Corrosion and Cracking Susceptibility of Austenitic Alloys in Supercritical Water

  • Author / Creator
    Behnamian, Yashar
  • The present research has been done with the intent of evaluating the corrosion resistance and cracking susceptibility of some commercial candidate alloys that can be potentially used in Gen-IV supercritical water reactor (SCWR). The mechanism of the crack initiation in austenitic alloys exposed to SCW is not entirely understood and experimental data for performance in long-term exposure and upside down situation are not available yet. Fundamentally, austenitic and nickel-base alloys have always attracted a significant attention in power generation industry. However, using these materials for such purposes is limited due to their susceptibility to stress corrosion cracking (SCC). With this in mind, this study was focused on investigation of oxidation of several grades of austenitic stainless steels, and nickel-based alloy exposed to the supercritical water (SCW) at 800 °C for 12 h. Morphology, microstructure, and chemical composition of oxide films formed on stainless steels (SS) 347H, 316L, and 310S, and alloys 625, 214, C2000, and 800H upon SCW exposure were studied using the weight measurement, X-ray diffraction (XRD) analysis, scanning electron microscopy (SEM), and energy dispersive spectroscopy (EDS). It was found that alloying elements can substantially influence the oxidation of austenitic alloys exposed to SCW at high temperature (800 °C) for around 12 h. Results confirmed the presence of a duplex oxide layer consisting of Fe-Cr and Cr-Ni spinel/Cr2O3 on the substrate surface. In addition, the corrosion behavior of SS 316L capsules was investigated after 20,000 h SCW exposure at the temperature of 500 °C. Specimens were analyzed by electron microscopy, energy dispersive spectroscopy, electron energy loss spectroscopy, and X-ray diffraction technique. The film of the corrosion products was composed of an outer layer of magnetite and an inner layer of spinel structure. By increasing the exposure time, a rougher surface and thicker oxide film was approached, which were identified as Fe3O4 + spinel/Cr2O3/Ni-enrichment + SS 316L from the outer to the inner layer. Microcrack initiation was evident around the oxidized grain boundaries. The possible oxidation mechanism was studied and discussed as well. Furthermore, the oxidation behavior of capsules which were made of SS 310S was investigated after 20,000 h exposure to SCW at 500 °C. Later on, samples were analyzed using scanning electron microscopy, energy-dispersive X-rays, Auger electron spectroscopy (AES), and X-ray diffraction analysis. Results revealed that two distinct oxide layers including an outer layer of magnetite and an inner layer of spinel had been formed on the inner surface of the SS 310S capsules. Long exposure to SCW resulted in formation a rougher surface and thicker oxide scale, identified as Fe3O4 + spinel/Cr2O3/Ni-enrichment + SS 310S alloy from the outer to the inner layer. The most probable oxidation and microcrack susceptibility mechanism were proposed and discussed. By employing the complementary characterization techniques, such as transmission electron microscopy, conventional selected area electron diffraction analysis, energy-dispersive X-ray spectroscopy and advanced electron energy loss spectroscopy, it was recognized that the cracks tip were oxidized and had a three-layer morphology in which all the layers tapered toward the crack tip. In the complementary step, the impact of SCW exposure time on the corrosion behavior of 304-ODS (oxide dispersion strengthened) steel in SCW (at the temperature of 650 °C) was investigated. The exposed coupons were analyzed by scanning/transmission electron microscopy equipped with energy dispersive spectroscopy, electron energy loss spectroscopy, X-ray diffraction, and time-of-flight secondary ion mass spectrometry (TOF-SIMS). The results demonstrated that the weight gain increased by escalating the SCW exposure time, following a parabolic behavior. An oxide scale was formed on 304-ODS alloy which was made of two distinct layers, including an outer layer of magnetite (Fe3O4) and an inner layer of FeCr2O4/(Fe,Cr)2O3. Additionally, the oxidation mechanism was discussed.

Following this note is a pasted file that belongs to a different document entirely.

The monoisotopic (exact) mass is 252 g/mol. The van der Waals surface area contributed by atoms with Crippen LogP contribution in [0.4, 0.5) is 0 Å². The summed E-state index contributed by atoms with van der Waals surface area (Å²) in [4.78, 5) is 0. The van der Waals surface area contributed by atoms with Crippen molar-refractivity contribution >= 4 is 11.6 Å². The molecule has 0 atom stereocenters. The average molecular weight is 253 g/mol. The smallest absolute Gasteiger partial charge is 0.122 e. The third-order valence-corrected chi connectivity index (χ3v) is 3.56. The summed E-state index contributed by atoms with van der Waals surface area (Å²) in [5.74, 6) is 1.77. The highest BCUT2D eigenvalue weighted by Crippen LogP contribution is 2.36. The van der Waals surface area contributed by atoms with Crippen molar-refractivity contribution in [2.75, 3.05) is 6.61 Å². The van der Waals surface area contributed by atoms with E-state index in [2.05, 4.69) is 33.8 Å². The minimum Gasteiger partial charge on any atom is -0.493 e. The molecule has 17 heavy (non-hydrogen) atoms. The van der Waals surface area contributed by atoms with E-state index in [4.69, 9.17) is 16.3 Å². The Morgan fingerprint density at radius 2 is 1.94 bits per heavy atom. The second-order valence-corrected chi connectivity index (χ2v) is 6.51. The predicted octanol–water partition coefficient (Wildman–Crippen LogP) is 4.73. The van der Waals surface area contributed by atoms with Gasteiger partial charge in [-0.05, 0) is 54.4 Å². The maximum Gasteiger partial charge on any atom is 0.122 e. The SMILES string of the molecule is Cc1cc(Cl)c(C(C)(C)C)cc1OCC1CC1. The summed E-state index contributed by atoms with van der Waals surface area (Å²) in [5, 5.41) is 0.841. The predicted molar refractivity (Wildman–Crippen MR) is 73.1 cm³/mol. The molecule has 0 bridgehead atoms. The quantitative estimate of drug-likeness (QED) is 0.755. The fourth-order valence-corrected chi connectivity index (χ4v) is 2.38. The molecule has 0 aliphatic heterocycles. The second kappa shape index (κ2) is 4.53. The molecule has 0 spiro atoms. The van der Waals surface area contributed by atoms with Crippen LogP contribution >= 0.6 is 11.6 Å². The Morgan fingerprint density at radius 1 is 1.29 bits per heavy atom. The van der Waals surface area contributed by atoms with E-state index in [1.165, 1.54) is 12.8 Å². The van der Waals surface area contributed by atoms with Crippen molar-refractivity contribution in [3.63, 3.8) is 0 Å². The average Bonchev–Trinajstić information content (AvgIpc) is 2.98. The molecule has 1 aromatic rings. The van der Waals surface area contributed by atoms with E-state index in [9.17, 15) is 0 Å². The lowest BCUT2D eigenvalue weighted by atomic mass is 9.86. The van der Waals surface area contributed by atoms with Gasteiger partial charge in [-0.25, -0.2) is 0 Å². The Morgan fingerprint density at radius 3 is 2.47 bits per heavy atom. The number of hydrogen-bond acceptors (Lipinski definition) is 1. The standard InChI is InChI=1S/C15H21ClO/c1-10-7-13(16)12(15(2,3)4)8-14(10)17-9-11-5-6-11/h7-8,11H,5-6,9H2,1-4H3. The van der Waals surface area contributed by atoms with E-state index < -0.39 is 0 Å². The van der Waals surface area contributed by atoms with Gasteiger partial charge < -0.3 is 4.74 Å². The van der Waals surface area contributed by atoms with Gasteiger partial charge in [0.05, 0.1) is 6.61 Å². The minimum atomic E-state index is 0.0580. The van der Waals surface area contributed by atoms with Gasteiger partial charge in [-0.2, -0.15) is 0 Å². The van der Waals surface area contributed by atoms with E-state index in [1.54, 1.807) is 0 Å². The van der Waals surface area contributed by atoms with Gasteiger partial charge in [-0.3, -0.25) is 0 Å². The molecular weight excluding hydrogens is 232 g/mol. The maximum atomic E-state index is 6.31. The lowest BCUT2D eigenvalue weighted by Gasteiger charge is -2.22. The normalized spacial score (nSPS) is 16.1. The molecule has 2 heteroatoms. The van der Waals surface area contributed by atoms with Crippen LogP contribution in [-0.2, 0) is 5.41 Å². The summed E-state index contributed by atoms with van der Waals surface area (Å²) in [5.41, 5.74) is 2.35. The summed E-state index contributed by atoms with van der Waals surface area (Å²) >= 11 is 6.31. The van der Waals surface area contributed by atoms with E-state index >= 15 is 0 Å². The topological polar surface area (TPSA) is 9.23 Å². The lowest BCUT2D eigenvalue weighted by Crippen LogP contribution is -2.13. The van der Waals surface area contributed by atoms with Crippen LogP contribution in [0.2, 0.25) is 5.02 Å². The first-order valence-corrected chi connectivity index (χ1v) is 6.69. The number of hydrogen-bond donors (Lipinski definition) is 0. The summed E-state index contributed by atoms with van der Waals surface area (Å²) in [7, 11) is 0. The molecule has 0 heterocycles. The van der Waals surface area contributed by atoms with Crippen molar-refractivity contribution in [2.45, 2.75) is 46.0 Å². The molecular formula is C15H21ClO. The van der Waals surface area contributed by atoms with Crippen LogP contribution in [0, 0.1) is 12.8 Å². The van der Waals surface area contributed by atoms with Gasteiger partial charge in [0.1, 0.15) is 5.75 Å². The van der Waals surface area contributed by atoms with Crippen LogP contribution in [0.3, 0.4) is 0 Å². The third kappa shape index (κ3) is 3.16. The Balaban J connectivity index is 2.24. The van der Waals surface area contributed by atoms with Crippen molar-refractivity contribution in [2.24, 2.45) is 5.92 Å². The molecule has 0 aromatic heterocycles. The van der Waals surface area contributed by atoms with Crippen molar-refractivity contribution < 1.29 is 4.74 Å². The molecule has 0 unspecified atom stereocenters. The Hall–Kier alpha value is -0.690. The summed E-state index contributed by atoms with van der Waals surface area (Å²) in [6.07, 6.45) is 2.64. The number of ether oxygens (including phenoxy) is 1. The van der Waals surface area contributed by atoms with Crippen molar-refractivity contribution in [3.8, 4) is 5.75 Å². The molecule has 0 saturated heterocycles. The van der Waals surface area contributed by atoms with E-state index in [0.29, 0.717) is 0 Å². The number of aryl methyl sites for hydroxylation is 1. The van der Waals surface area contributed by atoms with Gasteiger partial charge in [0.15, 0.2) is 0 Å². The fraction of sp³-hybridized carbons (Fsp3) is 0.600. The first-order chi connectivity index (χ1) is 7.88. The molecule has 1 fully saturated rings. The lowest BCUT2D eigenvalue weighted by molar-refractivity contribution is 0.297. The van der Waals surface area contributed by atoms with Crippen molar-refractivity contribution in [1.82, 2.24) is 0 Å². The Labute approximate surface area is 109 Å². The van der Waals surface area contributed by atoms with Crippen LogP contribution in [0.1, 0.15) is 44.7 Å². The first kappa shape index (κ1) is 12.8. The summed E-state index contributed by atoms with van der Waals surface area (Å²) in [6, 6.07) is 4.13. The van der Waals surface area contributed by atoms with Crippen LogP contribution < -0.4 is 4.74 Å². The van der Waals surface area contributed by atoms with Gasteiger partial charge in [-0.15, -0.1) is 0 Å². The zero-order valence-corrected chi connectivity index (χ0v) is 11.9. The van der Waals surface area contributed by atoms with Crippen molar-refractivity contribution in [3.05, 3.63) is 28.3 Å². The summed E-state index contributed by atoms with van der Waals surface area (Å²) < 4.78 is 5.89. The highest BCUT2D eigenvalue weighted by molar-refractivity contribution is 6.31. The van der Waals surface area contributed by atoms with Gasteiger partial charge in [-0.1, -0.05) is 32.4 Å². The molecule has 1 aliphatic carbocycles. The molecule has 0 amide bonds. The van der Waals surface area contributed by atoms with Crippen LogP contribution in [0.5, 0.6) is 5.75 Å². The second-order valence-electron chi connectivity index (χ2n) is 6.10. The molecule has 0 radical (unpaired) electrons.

• Subjects / Keywords
  • Graduation date
  • Type of Item
  • Degree
    Doctor of Philosophy
  • DOI
  • License
    This thesis is made available by the University of Alberta Libraries with permission of the copyright owner solely for non-commercial purposes. This thesis, or any portion thereof, may not otherwise be copied or reproduced without the written consent of the copyright owner, except to the extent permitted by Canadian copyright law.
  • Language
  • Institution
    University of Alberta
  • Degree level
  • Department
    • Department of Chemical and Materials Engineering
  • Specialization
    • Materials Engineering
  • Supervisor / co-supervisor and their department(s)
    • Luo, Jingli (Chemical and Materials Engineering)
    • Chen, Weixing (Chemical and Materials Engineering)
  • Examining committee members and their departments
    • Sadrzadeh, Mohtada (Department of Mechanical Engineering)
    • Wang, Sheng-Hui (Energy, Mining and Environment Portfolio National Research Council Canada)
    • Zhang, Hao (Chemical and Materials Engineering)